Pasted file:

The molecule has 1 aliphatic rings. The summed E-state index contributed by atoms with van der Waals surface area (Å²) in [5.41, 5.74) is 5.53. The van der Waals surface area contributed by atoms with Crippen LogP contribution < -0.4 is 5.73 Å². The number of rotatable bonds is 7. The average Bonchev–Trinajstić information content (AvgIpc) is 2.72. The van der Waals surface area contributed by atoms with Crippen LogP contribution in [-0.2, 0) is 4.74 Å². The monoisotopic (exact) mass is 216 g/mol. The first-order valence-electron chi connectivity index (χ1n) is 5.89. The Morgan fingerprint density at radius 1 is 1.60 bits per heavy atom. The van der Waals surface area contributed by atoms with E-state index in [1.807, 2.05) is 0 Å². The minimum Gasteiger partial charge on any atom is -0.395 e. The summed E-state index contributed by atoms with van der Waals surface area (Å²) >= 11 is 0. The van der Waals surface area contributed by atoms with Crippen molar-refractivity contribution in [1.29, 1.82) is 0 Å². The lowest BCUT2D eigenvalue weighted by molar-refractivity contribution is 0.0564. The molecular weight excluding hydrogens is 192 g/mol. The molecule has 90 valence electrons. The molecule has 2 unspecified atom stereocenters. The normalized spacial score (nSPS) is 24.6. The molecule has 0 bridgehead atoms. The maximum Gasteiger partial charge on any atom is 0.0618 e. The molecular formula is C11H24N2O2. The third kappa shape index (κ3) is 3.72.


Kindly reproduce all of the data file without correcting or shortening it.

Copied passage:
The molecule has 1 aliphatic rings. The summed E-state index contributed by atoms with van der Waals surface area (Å²) in [5.41, 5.74) is 5.53. The van der Waals surface area contributed by atoms with Crippen LogP contribution < -0.4 is 5.73 Å². The number of rotatable bonds is 7. The average Bonchev–Trinajstić information content (AvgIpc) is 2.72. The van der Waals surface area contributed by atoms with Crippen LogP contribution in [-0.2, 0) is 4.74 Å². The monoisotopic (exact) mass is 216 g/mol. The first-order valence-electron chi connectivity index (χ1n) is 5.89. The Morgan fingerprint density at radius 1 is 1.60 bits per heavy atom. The van der Waals surface area contributed by atoms with E-state index in [1.807, 2.05) is 0 Å². The minimum Gasteiger partial charge on any atom is -0.395 e. The summed E-state index contributed by atoms with van der Waals surface area (Å²) >= 11 is 0. The van der Waals surface area contributed by atoms with Crippen molar-refractivity contribution in [1.29, 1.82) is 0 Å². The lowest BCUT2D eigenvalue weighted by molar-refractivity contribution is 0.0564. The molecular weight excluding hydrogens is 192 g/mol. The molecule has 90 valence electrons. The molecule has 2 unspecified atom stereocenters. The normalized spacial score (nSPS) is 24.6. The molecule has 0 bridgehead atoms. The maximum Gasteiger partial charge on any atom is 0.0618 e. The molecular formula is C11H24N2O2. The third kappa shape index (κ3) is 3.72.